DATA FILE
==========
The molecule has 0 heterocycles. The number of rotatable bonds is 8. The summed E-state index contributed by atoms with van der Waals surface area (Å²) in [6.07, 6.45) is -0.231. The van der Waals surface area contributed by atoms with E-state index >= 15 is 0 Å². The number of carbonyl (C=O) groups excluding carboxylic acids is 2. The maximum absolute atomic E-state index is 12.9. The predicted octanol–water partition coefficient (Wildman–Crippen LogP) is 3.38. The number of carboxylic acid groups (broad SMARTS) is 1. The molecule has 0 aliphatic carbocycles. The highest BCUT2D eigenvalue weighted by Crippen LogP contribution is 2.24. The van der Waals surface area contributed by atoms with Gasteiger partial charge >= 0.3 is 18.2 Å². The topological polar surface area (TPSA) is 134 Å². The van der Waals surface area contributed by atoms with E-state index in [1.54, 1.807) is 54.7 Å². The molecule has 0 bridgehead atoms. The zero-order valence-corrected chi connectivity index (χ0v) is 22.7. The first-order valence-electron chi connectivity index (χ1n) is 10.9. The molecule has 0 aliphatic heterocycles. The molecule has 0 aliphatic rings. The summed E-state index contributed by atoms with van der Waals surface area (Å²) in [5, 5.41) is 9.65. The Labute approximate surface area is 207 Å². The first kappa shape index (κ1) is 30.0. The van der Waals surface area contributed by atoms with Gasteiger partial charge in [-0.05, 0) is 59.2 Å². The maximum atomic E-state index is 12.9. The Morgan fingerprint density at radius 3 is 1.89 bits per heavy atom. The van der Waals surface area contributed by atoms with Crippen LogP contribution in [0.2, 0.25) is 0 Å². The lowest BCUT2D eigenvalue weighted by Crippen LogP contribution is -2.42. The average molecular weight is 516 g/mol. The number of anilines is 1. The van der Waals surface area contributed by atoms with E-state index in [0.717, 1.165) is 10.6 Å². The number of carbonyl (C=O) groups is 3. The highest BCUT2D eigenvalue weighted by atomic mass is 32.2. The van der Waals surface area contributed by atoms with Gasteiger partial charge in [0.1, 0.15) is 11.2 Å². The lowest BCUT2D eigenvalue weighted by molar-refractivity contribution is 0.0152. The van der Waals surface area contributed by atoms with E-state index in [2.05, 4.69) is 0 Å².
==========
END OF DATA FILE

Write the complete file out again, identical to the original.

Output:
The molecule has 0 heterocycles. The number of rotatable bonds is 8. The summed E-state index contributed by atoms with van der Waals surface area (Å²) in [6.07, 6.45) is -0.231. The van der Waals surface area contributed by atoms with E-state index >= 15 is 0 Å². The number of carbonyl (C=O) groups excluding carboxylic acids is 2. The maximum absolute atomic E-state index is 12.9. The predicted octanol–water partition coefficient (Wildman–Crippen LogP) is 3.38. The number of carboxylic acid groups (broad SMARTS) is 1. The molecule has 0 aliphatic carbocycles. The highest BCUT2D eigenvalue weighted by Crippen LogP contribution is 2.24. The van der Waals surface area contributed by atoms with Gasteiger partial charge >= 0.3 is 18.2 Å². The topological polar surface area (TPSA) is 134 Å². The van der Waals surface area contributed by atoms with E-state index in [1.54, 1.807) is 54.7 Å². The molecule has 0 bridgehead atoms. The zero-order valence-corrected chi connectivity index (χ0v) is 22.7. The first-order valence-electron chi connectivity index (χ1n) is 10.9. The molecule has 0 aliphatic heterocycles. The molecule has 0 aliphatic rings. The summed E-state index contributed by atoms with van der Waals surface area (Å²) in [5, 5.41) is 9.65. The Labute approximate surface area is 207 Å². The first kappa shape index (κ1) is 30.0. The van der Waals surface area contributed by atoms with Gasteiger partial charge in [-0.05, 0) is 59.2 Å². The maximum atomic E-state index is 12.9. The Morgan fingerprint density at radius 3 is 1.89 bits per heavy atom. The van der Waals surface area contributed by atoms with Crippen LogP contribution in [0.2, 0.25) is 0 Å². The lowest BCUT2D eigenvalue weighted by Crippen LogP contribution is -2.42. The average molecular weight is 516 g/mol. The number of anilines is 1. The van der Waals surface area contributed by atoms with E-state index in [0.717, 1.165) is 10.6 Å². The number of carbonyl (C=O) groups is 3. The highest BCUT2D eigenvalue weighted by atomic mass is 32.2. The van der Waals surface area contributed by atoms with Gasteiger partial charge in [0.1, 0.15) is 11.2 Å². The lowest BCUT2D eigenvalue weighted by molar-refractivity contribution is 0.0152. The van der Waals surface area contributed by atoms with E-state index in [2.05, 4.69) is 0 Å².